New language center opens
By LIZ HOLLAND
Daily Times staff writer
PRINCESS ANNE - (May 17, 2011) -- UMES students and members of the public can now learn to speak Arabic, Chinese and Haitian Creole at a new center designed to expand the university's mission of internationalization.
Since the Sept. 11 attacks, the U.S. government has stressed the importance of learning foreign languages, particularly ones that are less commonly taught, said Dr. Emmanuel Acquah, executive director of International Development Programs at UMES.
"There's a need to train more Americans," he said. "It's critical to homeland security."
The 20-seat classroom so far has offered a one-day Spanish class for health care providers including staff at the Somerset County Health Department, said Tammy Gharbi, acting program coordinator for the new Foreign Language Instructional Center.
Nuns from Seton Center in Princess Anne, who frequently visit Haiti and work with a mission there, took lessons in Haitian Creole.
Acquah said he also hopes to develop summer programs for high school students.
The bulk of the classes, though, will be offered to UMES students, who previously could take only Spanish and French classes on campus.
In addition to the new Arabic, Chinese and Haitian Creole classes, the center plans to add Hindi, Russian, Swahili and several African languages such as Dinka and Yoruba, Gharbi said.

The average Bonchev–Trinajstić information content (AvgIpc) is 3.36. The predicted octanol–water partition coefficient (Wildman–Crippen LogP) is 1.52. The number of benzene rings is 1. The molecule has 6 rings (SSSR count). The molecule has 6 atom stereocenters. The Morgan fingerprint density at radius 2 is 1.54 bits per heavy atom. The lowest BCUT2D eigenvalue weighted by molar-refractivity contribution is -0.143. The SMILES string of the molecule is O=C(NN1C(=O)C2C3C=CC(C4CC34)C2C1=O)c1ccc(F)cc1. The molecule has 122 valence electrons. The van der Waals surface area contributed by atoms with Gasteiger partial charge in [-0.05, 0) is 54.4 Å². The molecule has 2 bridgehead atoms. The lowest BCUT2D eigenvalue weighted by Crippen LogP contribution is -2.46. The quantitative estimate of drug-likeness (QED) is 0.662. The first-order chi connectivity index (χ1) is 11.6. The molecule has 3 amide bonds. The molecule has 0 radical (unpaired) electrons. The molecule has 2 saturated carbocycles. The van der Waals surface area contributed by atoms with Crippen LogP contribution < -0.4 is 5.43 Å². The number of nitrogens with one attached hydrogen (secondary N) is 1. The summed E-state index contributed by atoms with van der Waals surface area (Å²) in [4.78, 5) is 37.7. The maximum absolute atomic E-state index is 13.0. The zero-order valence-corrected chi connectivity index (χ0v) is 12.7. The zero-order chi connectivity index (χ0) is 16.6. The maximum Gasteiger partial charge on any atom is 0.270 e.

Students who learn foreign languages will have an advantage over those who don't when it comes to finding a job.
"This just opens up the world to them," Gharbi said.
The U.S. State Department, as well as private employers, are looking for people who can speak Arabic and Chinese.
"The demand is huge," she said. "They cannot get people fast enough."
Ejovwoke "E.J." Esiobise, an accounting major from Nigeria who works at the center, started studying Haitian Creole after meeting the instructor.
"I was just interested, and I hope to learn more (languages), too," he said.
In addition to using native speakers as teachers, the center is equipped with the Sony Virtuoso digital language learning system as well as software such as Rosetta Stone, all funded through the U.S. Department of Education Title III program.
"It's something not available anywhere else in the region," Gharbi said.
This article originally appeared in the May 17, 2011 edition of The (Salisbury, MD) Daily Times newspaper and is reprinted here with permission.